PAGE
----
You're not ready to be a hero. Not yet. A proverb says, "The road to hell is paved with good intentions". Intention without action leads to evil. The opposite of heroism is not evil, but apathy and inaction.
The process of building a hero is not a two hour seminar, or even a weekend retreat. Building a hero within yourself is a commitment at the deepest levels.
It is a commitment to action. It is a commitment to acting on your personal values every day, every hour, and every minute.
It is a commitment to preparation and training. It is a commitment to strengthening your mind, your heart, and your soul. Your mind must see the opportunities to act and intervene. Your heart must beat with conviction and courage. Your soul must ground you in your values.
To build a hero is a struggle within yourself. The hero's journey is not for those who are looking for the approval or adoration of others. They are charlatans. Heroes are defined by their selfless sacrifices.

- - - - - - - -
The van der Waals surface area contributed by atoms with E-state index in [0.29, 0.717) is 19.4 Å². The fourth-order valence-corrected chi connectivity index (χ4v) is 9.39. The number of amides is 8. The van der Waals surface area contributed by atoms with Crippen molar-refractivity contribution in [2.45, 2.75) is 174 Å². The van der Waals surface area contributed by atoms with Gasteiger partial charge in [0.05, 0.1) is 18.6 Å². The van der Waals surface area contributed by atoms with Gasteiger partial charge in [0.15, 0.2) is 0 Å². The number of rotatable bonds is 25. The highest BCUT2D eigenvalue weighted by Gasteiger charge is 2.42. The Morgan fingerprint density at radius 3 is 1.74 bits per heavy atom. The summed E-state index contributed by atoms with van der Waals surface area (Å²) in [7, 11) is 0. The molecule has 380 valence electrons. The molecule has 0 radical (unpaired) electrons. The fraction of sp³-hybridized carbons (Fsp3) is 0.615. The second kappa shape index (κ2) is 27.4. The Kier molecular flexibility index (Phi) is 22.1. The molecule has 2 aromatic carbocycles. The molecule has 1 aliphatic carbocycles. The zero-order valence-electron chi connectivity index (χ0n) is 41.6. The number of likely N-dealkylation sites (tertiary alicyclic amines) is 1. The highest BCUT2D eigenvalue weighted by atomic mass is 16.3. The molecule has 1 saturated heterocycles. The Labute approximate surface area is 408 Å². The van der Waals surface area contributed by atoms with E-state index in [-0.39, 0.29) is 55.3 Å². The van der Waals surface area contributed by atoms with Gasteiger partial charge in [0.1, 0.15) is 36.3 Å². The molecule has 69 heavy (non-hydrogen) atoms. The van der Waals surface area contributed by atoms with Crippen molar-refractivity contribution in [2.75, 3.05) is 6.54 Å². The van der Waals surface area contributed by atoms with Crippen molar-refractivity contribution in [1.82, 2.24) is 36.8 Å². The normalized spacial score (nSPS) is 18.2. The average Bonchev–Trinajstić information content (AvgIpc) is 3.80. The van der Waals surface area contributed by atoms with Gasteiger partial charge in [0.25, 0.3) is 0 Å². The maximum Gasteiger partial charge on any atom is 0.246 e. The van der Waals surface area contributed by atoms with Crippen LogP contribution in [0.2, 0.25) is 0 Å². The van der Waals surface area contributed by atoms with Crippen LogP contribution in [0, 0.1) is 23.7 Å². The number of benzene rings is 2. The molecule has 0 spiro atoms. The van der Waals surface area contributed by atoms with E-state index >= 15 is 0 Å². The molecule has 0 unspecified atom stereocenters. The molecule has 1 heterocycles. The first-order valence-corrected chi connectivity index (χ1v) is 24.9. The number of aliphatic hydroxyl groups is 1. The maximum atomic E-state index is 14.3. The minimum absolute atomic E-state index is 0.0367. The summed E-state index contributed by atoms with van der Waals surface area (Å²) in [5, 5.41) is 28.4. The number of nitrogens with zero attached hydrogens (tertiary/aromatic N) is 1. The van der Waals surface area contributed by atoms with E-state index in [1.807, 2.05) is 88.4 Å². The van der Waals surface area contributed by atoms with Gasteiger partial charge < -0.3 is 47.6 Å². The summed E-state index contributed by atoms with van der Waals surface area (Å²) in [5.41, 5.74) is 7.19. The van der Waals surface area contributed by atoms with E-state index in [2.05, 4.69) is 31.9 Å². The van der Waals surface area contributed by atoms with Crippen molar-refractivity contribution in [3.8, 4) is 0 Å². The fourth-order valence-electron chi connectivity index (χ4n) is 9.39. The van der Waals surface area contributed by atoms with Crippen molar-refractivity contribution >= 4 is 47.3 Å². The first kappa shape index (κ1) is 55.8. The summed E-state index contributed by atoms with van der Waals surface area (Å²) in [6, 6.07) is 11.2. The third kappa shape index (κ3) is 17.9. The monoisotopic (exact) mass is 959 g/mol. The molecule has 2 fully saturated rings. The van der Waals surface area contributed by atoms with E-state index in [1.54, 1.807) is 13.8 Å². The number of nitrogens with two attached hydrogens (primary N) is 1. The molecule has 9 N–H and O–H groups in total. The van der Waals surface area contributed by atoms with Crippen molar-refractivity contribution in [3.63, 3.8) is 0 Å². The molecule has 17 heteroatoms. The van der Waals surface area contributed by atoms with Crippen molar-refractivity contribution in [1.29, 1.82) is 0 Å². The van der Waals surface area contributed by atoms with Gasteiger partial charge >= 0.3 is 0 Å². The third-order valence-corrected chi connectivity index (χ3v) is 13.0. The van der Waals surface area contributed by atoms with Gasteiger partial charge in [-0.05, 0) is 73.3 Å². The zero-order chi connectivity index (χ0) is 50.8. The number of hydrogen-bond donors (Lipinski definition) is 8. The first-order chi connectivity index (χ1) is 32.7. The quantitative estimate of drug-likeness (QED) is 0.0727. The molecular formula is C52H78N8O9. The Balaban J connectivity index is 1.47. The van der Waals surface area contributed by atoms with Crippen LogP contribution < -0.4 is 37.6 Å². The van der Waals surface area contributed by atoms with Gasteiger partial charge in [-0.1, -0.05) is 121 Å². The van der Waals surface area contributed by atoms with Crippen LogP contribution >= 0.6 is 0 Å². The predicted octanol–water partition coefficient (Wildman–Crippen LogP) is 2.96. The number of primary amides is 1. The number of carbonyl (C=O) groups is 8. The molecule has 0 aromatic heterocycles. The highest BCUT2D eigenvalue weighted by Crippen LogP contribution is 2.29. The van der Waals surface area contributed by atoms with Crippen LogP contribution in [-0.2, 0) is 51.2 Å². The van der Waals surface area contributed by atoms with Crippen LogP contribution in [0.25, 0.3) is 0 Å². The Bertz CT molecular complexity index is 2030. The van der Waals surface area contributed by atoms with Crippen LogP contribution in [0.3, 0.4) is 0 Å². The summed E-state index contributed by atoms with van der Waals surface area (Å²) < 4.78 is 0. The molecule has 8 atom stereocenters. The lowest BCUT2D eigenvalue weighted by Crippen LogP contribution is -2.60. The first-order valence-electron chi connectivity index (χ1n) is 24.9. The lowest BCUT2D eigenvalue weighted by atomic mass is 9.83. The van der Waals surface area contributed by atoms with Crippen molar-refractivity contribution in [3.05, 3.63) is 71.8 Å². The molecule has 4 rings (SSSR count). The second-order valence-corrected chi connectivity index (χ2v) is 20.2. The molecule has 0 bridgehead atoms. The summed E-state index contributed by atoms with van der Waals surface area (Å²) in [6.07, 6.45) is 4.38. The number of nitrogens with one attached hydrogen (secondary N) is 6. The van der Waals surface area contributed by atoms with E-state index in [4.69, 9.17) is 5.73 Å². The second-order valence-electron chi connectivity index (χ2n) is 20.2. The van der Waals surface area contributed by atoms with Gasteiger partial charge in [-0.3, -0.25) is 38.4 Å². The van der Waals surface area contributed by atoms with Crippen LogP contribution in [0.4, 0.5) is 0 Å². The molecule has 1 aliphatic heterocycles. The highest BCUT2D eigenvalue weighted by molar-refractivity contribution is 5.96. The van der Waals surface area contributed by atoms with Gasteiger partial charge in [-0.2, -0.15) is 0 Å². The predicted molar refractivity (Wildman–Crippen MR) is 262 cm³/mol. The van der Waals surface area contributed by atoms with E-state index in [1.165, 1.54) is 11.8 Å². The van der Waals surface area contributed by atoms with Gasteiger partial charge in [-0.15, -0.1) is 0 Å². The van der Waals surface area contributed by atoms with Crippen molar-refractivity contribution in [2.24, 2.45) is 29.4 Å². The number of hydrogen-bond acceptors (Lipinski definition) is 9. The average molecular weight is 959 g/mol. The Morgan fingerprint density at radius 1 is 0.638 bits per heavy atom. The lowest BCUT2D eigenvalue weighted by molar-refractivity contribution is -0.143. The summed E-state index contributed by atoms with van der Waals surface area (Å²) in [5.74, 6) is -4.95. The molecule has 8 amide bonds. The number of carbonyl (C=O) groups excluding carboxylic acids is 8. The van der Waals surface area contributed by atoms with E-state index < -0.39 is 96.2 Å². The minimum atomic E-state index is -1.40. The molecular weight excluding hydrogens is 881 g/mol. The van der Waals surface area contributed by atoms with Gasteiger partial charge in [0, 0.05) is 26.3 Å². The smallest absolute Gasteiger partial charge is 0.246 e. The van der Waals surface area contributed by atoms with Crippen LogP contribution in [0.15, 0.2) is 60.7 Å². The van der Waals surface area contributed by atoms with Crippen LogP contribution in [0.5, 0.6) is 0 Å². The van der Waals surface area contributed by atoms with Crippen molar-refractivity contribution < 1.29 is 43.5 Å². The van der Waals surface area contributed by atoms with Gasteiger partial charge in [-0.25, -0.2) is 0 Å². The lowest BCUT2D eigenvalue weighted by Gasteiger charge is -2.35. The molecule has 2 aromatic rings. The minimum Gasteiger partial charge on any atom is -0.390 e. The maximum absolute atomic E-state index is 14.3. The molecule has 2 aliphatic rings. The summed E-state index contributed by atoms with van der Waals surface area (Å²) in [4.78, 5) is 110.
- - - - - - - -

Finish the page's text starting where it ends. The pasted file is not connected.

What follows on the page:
Nobody better exemplifies the internal struggle than David Dunn. (Who?) Dunn (Bruce Willis) was an average, ordinary man living in Philadelphia. He was a security guard for a local university, and his marriage was failing. When confronted by Elijah Price (Samuel L. Jackson) with the idea that Dunn was an ordinary person capable of extraordinary action, he made excuses.
Price insisted, "It's hard for many people to believe that there are extraordinary things inside themselves, as well as others. I hope you can keep an open mind."
Dunn kept an open mind and began to believe. He committed himself to heroic action. He began focusing on developing his heroic capacities, from discerning opportunities for intervention to increasing his physical strength and capacity to act. Dunn committed himself to heroism, and his hero's journey began.
You're not ready yet, but the journey begins with your commitment to becoming a hero in training.